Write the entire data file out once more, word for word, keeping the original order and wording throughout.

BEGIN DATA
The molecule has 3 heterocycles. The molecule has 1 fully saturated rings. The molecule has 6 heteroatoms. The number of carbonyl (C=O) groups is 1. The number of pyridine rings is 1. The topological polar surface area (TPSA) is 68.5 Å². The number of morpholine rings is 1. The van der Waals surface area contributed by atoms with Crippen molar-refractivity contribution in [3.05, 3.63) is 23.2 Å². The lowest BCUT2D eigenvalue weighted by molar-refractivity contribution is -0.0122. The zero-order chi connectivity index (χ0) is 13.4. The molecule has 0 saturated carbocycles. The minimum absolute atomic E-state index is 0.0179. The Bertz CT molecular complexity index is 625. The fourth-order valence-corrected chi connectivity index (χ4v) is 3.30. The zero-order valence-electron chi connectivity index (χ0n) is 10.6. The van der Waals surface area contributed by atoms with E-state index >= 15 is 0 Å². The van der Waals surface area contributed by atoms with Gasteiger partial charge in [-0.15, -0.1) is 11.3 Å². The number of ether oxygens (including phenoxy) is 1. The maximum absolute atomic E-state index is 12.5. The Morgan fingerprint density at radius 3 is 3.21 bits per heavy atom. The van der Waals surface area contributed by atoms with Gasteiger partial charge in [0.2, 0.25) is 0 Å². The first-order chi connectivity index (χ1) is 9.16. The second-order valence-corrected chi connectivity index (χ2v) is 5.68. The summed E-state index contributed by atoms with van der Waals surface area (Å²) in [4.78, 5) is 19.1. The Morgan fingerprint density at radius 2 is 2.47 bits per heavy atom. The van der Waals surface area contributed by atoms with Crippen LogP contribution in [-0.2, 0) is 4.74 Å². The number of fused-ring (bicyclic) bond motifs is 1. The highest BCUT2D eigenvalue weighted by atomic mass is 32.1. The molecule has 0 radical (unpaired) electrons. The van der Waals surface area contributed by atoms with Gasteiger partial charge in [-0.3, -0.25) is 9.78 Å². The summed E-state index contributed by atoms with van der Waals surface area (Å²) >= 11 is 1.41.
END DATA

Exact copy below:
The molecule has 3 heterocycles. The molecule has 1 fully saturated rings. The molecule has 6 heteroatoms. The number of carbonyl (C=O) groups is 1. The number of pyridine rings is 1. The topological polar surface area (TPSA) is 68.5 Å². The number of morpholine rings is 1. The van der Waals surface area contributed by atoms with Crippen molar-refractivity contribution in [3.05, 3.63) is 23.2 Å². The lowest BCUT2D eigenvalue weighted by molar-refractivity contribution is -0.0122. The zero-order chi connectivity index (χ0) is 13.4. The molecule has 0 saturated carbocycles. The minimum absolute atomic E-state index is 0.0179. The Bertz CT molecular complexity index is 625. The fourth-order valence-corrected chi connectivity index (χ4v) is 3.30. The zero-order valence-electron chi connectivity index (χ0n) is 10.6. The van der Waals surface area contributed by atoms with E-state index >= 15 is 0 Å². The van der Waals surface area contributed by atoms with Gasteiger partial charge in [-0.15, -0.1) is 11.3 Å². The number of ether oxygens (including phenoxy) is 1. The maximum absolute atomic E-state index is 12.5. The Morgan fingerprint density at radius 3 is 3.21 bits per heavy atom. The van der Waals surface area contributed by atoms with Gasteiger partial charge in [0.2, 0.25) is 0 Å². The first-order chi connectivity index (χ1) is 9.16. The second-order valence-corrected chi connectivity index (χ2v) is 5.68. The summed E-state index contributed by atoms with van der Waals surface area (Å²) in [4.78, 5) is 19.1. The Morgan fingerprint density at radius 2 is 2.47 bits per heavy atom. The van der Waals surface area contributed by atoms with Crippen LogP contribution in [-0.2, 0) is 4.74 Å². The number of fused-ring (bicyclic) bond motifs is 1. The highest BCUT2D eigenvalue weighted by atomic mass is 32.1. The molecule has 0 radical (unpaired) electrons. The van der Waals surface area contributed by atoms with Gasteiger partial charge in [-0.3, -0.25) is 9.78 Å². The summed E-state index contributed by atoms with van der Waals surface area (Å²) >= 11 is 1.41.